Senator-elect Tammy Baldwin of Wisconsin has landed seats on Senate committees that may address key issues that persist for the LGBT community in the coming Congress, including employment discrimination and school bullying.
In a notice published Wednesday, the Democratic Steering Committee announced it has selected Baldwin, who’ll be the first openly gay member of the U.S. Senate, to sit on four committees: the Senate Health, Education, Labor & Pensions Committee; the Senate Homeland Security & Governmental Affairs Committee; the Senate Special Committee on Aging; and the Senate Budget Committee.
The Senate HELP Committee has jurisdiction over a key piece of pro-LGBT legislation — the Employment Non-Discrimination Act — as well as the measures that would address school bullying known as the Safe Schools Improvement Act and the Student Non-Discrimination Act.
Meanwhile, the Senate Homeland Security & Governmental Affairs Committee has jurisdiction over a pro-LGBT bill that Baldwin has long championed in the U.S. House — the Domestic Partnership Benefits & Obligations Act — which would extend health and pension benefits to the same-sex partners of federal employees.
The notice states committee assignments for all Democratic caucus members, including Baldwin, were made during a Democratic Steering Committee meeting held on the same day. Additionally, the notice says these assignments are subject to approval by the full Democratic caucus and approval of an organizing resolution by the full Senate when the 113th Congress convenes in January.
Tico Almeida, president of Freedom to Work, congratulated Baldwin on her selection to the Senate HELP Committee and pledged to work with her on the effort to move ENDA to the Senate floor.
“She has been a tremendous champion for workplace fairness, and we are thrilled that she will bring her powerful voice to the upcoming debate about whether all LGBT Americans deserve a fair shot at the American dream,” Almeida said. “We are optimistic this committee will debate and mark-up ENDA in 2013, and we will push for Senate leaders to move the bill from committee to the floor of the Senate for a long-overdue vote of that full chamber.”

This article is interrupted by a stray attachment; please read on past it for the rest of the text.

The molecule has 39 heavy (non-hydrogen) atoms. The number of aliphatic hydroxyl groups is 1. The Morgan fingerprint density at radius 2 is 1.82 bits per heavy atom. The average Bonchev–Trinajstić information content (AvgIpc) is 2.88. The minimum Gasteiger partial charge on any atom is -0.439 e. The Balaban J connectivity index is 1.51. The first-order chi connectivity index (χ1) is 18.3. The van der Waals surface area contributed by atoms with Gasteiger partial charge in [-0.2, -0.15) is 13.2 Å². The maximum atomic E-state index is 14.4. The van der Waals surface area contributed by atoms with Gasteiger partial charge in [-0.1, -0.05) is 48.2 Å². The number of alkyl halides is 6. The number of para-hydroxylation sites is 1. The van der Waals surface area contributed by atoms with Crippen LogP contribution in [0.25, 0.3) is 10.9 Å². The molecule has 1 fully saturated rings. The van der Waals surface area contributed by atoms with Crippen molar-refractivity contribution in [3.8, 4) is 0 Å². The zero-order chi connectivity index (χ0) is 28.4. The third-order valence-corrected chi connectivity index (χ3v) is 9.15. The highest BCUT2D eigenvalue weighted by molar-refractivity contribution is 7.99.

Shawn Gaylord, director of public policy for the Gay, Lesbian & Straight Education Network, said his organization has “long appreciated” Baldwin’s leadership and looks forward to working with her on legislation related to LGBT students when she begins work on the Senate HELP Committee.
“The Democrats on this committee already unanimously support the Safe Schools Improvement Act and the Student Non-Discrimination Act and we anticipate maintaining that level of support in the 113th Congress,” Gaylord said. “Her dedication to creating safe schools for all young people is well-known, and as the first openly gay senator, she has a valuable voice and perspective to bring to this effort.”
Baldwin’s assignment to the Special Committee on Aging also has relevance to the LGBT community because that committee will work on reauthorization of the Older Americans Act. Services and Advocacy for GLBT Elders, or SAGE, has been pushing for an LGBT-inclusive reauthorization of that law.
Aaron Tax, SAGE’s director of federal government relations, said his organization looks forward to working with Baldwin in work with the Senate HELP Committee and the Special Committee on Aging.
“Senator-elect Baldwin has been a tireless advocate for LGBT older adults,” Tax said. “We at SAGE could not think of a better person to sit on the Senate HELP Committee and the Special Committee on Aging. We look forward to once again working with her on the re-authorization of an LGBT-inclusive Older Americans Act.”
The committee assignments have yet to be announced for the six openly LGB members of the U.S. House: Jared Polis, David Cicilline, Sean Patrick Maloney, Mark Takano, Kyrsten Sinema and Mark Pocan. Drew Hammill, a spokesperson for House Minority Leader Nancy Pelosi (D-Calif.), said assignments for new members will probably be announced next year, although the timing isn’t clear.
Baldwin’s transition team didn’t respond on short notice to request to comment on her committee assignments in time for this posting.
NOTE: This article has been updated to include a comment from Aaron Tax and a reference to the significance of Baldwin’s appointment to the Special Committee on Aging.